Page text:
What I'd like is if news accounts on pressure to intervene in Syria made it clear that the "growing calls ... for forceful action" aren't coming from the people, or Congressional majorities, or an expert consensus. The pressure is being applied by a tiny, insular elite that mostly lives in Washington, D.C., and isn't bothered by the idea of committing America to military action that most Americans oppose.
-- Conor Friedersdorf, "How an Insular Beltway Elite Makes Wars of Choice More Likely"
The Atlantic, August 28, 2013
This week everybody was talking about Syria
and so am I. This is one of those rare times when making yourself heard could change history, so say something, and try to get it right. I lay out my own thought process as methodically as I can in Congress Is Listening. What Should You Say?
Some of this week’s Syria talk was amusing, like the Onion’s Poll: Majority Of Americans Approve Of Sending Congress To Syria and Assad Unable To Convince Putin That He Used Chemical Weapons On Syrians.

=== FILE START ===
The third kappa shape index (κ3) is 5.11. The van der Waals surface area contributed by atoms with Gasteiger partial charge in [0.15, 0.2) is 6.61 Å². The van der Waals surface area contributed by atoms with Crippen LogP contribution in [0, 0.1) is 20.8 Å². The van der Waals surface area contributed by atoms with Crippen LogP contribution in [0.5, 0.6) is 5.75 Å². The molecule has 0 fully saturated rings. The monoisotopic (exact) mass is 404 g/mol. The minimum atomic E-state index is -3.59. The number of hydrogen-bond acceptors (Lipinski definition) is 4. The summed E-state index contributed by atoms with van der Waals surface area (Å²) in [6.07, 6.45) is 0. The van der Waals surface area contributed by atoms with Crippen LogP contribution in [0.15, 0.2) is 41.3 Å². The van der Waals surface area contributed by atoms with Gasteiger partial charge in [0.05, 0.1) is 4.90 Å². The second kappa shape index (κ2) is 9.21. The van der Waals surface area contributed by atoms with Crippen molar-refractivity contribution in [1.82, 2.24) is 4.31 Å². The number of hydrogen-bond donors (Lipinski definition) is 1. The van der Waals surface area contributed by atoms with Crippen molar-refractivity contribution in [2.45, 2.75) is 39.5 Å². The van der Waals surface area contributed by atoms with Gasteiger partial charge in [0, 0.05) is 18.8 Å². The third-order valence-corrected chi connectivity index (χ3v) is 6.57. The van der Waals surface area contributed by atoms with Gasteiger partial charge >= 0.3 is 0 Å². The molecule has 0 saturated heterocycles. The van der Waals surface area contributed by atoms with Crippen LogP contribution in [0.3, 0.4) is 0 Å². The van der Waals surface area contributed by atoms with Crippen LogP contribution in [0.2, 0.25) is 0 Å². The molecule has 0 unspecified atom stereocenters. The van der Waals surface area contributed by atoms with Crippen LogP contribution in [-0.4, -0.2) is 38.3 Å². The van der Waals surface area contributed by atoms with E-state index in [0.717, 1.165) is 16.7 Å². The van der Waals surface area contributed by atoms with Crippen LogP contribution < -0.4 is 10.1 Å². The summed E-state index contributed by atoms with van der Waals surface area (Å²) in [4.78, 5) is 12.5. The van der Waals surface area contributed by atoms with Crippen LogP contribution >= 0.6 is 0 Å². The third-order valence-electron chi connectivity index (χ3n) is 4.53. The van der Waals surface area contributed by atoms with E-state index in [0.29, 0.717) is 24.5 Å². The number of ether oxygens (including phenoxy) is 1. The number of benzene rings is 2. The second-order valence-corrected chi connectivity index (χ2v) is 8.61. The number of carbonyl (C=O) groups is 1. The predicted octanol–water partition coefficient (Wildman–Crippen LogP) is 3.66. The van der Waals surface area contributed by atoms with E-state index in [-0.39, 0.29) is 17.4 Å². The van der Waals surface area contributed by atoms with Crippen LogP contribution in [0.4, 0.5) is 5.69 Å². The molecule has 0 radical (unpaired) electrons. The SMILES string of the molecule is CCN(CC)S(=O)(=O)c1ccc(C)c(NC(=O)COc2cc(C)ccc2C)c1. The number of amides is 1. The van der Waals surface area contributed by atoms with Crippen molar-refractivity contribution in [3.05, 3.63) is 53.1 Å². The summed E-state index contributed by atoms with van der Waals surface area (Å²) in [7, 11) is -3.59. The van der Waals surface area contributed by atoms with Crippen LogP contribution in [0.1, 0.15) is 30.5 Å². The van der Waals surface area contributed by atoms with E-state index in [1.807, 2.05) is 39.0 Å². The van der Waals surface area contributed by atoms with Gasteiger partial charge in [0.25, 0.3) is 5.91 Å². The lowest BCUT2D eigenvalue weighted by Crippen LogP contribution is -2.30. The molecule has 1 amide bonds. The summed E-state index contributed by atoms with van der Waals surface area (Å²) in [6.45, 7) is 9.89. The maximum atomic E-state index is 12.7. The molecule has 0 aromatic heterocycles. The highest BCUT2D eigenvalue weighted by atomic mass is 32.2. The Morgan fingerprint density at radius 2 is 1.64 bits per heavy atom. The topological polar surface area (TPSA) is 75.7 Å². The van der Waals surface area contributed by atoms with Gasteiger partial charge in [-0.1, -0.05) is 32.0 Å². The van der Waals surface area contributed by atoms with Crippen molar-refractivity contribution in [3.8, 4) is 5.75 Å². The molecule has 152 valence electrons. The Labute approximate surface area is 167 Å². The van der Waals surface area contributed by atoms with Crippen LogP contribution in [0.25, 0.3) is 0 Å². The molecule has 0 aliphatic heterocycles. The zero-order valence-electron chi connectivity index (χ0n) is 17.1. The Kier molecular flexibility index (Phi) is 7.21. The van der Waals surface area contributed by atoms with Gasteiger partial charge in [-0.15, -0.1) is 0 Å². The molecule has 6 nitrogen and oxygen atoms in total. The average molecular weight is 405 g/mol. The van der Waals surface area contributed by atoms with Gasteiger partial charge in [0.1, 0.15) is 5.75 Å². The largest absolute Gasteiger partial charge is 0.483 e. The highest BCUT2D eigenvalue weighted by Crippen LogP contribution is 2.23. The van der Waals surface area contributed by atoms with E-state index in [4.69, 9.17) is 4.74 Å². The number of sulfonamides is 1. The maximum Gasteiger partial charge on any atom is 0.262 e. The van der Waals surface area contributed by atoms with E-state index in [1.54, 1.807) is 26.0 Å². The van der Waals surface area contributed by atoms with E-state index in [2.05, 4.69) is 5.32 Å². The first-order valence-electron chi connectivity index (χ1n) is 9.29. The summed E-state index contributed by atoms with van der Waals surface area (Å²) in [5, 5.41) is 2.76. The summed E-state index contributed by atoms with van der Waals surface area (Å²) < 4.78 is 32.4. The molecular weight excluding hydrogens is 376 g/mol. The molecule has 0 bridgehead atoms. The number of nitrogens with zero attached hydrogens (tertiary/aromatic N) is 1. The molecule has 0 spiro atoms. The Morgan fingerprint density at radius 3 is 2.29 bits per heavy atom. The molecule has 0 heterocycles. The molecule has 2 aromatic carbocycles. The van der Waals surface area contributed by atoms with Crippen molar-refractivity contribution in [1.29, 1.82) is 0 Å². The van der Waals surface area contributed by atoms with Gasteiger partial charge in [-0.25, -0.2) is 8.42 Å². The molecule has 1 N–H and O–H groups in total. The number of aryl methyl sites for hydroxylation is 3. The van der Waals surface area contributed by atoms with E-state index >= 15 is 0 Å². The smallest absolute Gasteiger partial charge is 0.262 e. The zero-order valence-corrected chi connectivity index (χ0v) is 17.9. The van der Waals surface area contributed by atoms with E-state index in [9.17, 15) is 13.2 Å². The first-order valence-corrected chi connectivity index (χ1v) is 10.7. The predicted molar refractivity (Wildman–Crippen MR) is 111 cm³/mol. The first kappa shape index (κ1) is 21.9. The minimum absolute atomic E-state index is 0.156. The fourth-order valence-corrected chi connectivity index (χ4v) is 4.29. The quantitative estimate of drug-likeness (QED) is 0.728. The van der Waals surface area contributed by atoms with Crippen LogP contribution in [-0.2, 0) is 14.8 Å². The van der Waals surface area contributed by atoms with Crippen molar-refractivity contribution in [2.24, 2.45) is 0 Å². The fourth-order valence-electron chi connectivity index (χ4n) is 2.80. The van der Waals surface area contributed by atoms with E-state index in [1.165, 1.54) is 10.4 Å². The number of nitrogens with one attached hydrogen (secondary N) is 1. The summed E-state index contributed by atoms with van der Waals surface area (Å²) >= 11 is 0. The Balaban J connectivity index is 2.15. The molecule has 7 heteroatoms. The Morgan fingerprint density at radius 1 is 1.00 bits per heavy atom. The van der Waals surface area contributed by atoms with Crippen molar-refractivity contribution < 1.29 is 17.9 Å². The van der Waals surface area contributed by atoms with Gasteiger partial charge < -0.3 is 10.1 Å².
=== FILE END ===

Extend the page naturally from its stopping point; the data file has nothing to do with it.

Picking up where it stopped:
and the hits just keep coming at the NSA
If you think that little lock icon in your browser is keeping them from watching you, think again. Also, they’re building back doors into software security. Even if you trust the NSA, what if somebody else finds those doors?
and you also might be interested in
All over the world, people tie sneakers together and throw them over wires. And all over the world, people have explanations of what it means.
A couple links to remind you that we’re not anywhere near a “post-racial America” yet. In Charlotte, a church tries to put its best foot forward by making sure that “only white people” greet newcomers at the front door. Meanwhile, a private school in Tulsa sends a little girl home for having dreadlocks.
Have you ever wondered whether those sponsor-a-child programs make any difference? It turns out they do.
50 years after Michael Harrington’s The Other America launched the War on Poverty, poverty is still holding its own.
Grist examines the is-global-warming-slowing-down question. Conclusion: Heat cycles in the Pacific Ocean are slowing the increase in air temperatures, but the planet as a whole is continuing to get hotter.